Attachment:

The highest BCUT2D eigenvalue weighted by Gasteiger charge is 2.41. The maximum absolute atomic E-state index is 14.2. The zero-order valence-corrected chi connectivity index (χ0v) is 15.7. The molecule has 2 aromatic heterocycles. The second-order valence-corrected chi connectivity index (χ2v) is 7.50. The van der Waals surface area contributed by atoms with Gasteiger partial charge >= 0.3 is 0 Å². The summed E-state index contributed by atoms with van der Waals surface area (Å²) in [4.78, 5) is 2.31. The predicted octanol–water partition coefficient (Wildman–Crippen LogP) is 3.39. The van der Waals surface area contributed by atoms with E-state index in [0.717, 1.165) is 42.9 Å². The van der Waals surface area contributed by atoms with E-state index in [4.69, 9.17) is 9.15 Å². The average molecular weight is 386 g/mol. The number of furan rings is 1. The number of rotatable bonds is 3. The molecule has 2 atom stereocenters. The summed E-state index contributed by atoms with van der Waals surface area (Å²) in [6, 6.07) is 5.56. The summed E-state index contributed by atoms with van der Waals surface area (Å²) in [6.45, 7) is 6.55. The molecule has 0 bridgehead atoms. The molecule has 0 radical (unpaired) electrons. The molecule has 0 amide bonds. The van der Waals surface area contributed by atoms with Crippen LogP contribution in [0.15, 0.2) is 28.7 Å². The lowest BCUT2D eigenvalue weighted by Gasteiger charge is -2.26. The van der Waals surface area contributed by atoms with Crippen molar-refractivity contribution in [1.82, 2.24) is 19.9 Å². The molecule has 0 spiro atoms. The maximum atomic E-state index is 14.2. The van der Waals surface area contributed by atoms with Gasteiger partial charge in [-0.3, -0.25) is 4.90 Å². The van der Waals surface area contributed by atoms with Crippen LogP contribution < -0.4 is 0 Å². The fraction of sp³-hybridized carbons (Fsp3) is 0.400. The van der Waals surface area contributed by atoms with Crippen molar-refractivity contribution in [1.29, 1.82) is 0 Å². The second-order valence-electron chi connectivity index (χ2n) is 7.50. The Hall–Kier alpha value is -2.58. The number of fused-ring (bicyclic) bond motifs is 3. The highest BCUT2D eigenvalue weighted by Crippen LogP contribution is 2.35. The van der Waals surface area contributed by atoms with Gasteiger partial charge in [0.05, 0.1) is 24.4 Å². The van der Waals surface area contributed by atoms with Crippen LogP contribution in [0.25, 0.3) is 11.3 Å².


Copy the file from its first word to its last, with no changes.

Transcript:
The highest BCUT2D eigenvalue weighted by Gasteiger charge is 2.41. The maximum absolute atomic E-state index is 14.2. The zero-order valence-corrected chi connectivity index (χ0v) is 15.7. The molecule has 2 aromatic heterocycles. The second-order valence-corrected chi connectivity index (χ2v) is 7.50. The van der Waals surface area contributed by atoms with Gasteiger partial charge >= 0.3 is 0 Å². The summed E-state index contributed by atoms with van der Waals surface area (Å²) in [4.78, 5) is 2.31. The predicted octanol–water partition coefficient (Wildman–Crippen LogP) is 3.39. The van der Waals surface area contributed by atoms with E-state index in [0.717, 1.165) is 42.9 Å². The van der Waals surface area contributed by atoms with E-state index in [4.69, 9.17) is 9.15 Å². The average molecular weight is 386 g/mol. The number of furan rings is 1. The number of rotatable bonds is 3. The molecule has 2 atom stereocenters. The summed E-state index contributed by atoms with van der Waals surface area (Å²) in [6, 6.07) is 5.56. The summed E-state index contributed by atoms with van der Waals surface area (Å²) in [6.45, 7) is 6.55. The molecule has 0 bridgehead atoms. The molecule has 0 radical (unpaired) electrons. The molecule has 0 amide bonds. The van der Waals surface area contributed by atoms with Crippen LogP contribution in [0.15, 0.2) is 28.7 Å². The lowest BCUT2D eigenvalue weighted by Gasteiger charge is -2.26. The van der Waals surface area contributed by atoms with Crippen molar-refractivity contribution in [1.82, 2.24) is 19.9 Å². The molecule has 0 spiro atoms. The maximum atomic E-state index is 14.2. The van der Waals surface area contributed by atoms with Gasteiger partial charge in [-0.3, -0.25) is 4.90 Å². The van der Waals surface area contributed by atoms with Crippen LogP contribution < -0.4 is 0 Å². The fraction of sp³-hybridized carbons (Fsp3) is 0.400. The van der Waals surface area contributed by atoms with Crippen molar-refractivity contribution in [1.29, 1.82) is 0 Å². The second-order valence-electron chi connectivity index (χ2n) is 7.50. The Hall–Kier alpha value is -2.58. The number of fused-ring (bicyclic) bond motifs is 3. The highest BCUT2D eigenvalue weighted by Crippen LogP contribution is 2.35. The van der Waals surface area contributed by atoms with Gasteiger partial charge in [0.05, 0.1) is 24.4 Å². The van der Waals surface area contributed by atoms with Crippen LogP contribution in [0.25, 0.3) is 11.3 Å².